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Bills would bar transgender kids in Missouri from certain medical procedures and therapy

Bills would bar transgender kids in Missouri from certain medical procedures and therapy

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The Missouri capitol is its own museum of art

A group of students tour the second floor of the Missouri capitol building on Wednesday, Oct. 10, 2018, beneath a mural by Sir Frank Brangwyn, an Anglo-Welsh artist, which covers the ceiling of the rotunda in Jefferson City. Photo by Christian Gooden, cgooden@post-dispatch.com

JEFFERSON CITY — Legislation that would bar Missouri doctors from providing certain medical procedures and therapy to transgender children is being sharply criticized by advocates who call the proposed restrictions abusive and dangerous.

At a House Judiciary Committee hearing, held Tuesday night, transgender men, women and children — along with their parents, grandparents, doctors, counselors, advocates and others — warned the proposals, if enacted, would lead to more suicides.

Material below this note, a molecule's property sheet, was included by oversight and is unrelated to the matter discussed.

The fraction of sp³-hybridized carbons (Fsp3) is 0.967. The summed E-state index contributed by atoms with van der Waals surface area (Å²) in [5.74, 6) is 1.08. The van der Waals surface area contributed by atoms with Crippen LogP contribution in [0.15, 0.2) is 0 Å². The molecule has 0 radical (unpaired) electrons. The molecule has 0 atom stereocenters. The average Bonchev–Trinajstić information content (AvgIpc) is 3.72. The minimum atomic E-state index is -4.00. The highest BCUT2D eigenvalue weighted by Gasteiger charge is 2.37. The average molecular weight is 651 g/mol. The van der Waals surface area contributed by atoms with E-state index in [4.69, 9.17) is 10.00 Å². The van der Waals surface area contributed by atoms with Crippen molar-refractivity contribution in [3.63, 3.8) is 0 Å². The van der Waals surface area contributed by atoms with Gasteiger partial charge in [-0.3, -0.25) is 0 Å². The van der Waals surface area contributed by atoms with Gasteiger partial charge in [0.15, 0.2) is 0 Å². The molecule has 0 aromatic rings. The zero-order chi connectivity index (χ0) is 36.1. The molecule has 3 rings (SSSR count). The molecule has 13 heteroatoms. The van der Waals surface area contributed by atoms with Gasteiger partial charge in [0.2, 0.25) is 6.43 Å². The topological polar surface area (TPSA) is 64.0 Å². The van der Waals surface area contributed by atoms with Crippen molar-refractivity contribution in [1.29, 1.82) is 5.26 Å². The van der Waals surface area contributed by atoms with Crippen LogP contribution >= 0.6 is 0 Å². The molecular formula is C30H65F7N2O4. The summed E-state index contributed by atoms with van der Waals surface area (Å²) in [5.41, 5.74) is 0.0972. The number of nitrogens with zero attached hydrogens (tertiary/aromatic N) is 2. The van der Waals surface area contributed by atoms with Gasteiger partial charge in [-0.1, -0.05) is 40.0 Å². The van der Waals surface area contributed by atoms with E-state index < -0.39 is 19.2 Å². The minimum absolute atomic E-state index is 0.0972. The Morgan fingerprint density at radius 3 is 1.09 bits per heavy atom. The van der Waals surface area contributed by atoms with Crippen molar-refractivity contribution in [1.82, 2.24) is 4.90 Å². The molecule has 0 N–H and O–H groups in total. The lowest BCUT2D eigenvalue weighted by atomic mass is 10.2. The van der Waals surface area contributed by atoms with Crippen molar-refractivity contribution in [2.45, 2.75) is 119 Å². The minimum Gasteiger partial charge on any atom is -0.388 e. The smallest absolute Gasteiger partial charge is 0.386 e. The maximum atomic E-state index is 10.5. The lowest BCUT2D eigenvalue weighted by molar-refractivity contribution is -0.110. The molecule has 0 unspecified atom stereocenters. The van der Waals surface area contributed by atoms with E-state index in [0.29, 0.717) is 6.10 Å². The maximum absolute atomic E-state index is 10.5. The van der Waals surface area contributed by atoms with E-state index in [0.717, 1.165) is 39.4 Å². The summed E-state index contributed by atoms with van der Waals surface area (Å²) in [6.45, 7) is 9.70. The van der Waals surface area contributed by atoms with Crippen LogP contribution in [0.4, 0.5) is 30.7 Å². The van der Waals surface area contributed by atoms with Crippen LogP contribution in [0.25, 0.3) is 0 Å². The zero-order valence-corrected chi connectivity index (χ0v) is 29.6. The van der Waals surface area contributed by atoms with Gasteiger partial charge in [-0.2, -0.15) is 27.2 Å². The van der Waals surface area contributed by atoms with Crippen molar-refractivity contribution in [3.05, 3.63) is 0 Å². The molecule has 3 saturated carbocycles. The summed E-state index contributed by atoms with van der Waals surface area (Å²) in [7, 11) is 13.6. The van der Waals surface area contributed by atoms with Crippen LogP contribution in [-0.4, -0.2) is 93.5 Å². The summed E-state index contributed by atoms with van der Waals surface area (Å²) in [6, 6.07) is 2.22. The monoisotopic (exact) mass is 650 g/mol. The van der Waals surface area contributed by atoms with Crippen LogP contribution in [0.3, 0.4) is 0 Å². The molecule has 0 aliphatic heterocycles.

“Innocent children will be killed because of this,” Mazy Gilleylen, 14, said. “That’s just not right.”

One of the bills, sponsored by Rep. Adam Schnelting, R-St. Charles, would prohibit any medical procedures for gender reassignment from being performed on children. These would include hormonal therapy and puberty blockers, which are distinct from surgery that physically changes genitalia.

“This proposal simply acts as a roadblock for minors who’ve been placed under pressure,” Schnelting said. “That way they can reach that decision on their own in adulthood.”

The onset of puberty can cause severe mental health problems for transgender children, leading to depression, self-harm and even suicide, according to the American Academy of Pediatrics. Puberty blockers, which are reversible, are a medically accepted way to treat this.

“By delaying puberty, the child and family gain time — typically several years — to explore gender-related feelings and options,” according to the academy’s guidelines on caring for transgender children.

Under Schnelting’s legislation, doctors could have their licenses revoked if they treat anyone younger than 18 with such methods. Parents of children who receive the treatment could also be reported to the Department of Social Services for child abuse.

A second bill, sponsored by Rep. Suzie Pollock, R-Lebanon, would classify surgical or hormonal treatment for children as criminal child abuse.

Dozens of people came forward in opposition at Tuesday’s hearing. Though witnesses often got less than a minute of speaking time each, the public testimony lasted well over an hour.

Many wiped away tears as they described the harm the legislation would cause. Some described their children’s anguish at being stuck in a body that felt wrong to them; some people described their own history of suicide attempts.

They pleaded and demanded that the lawmakers reject the plans.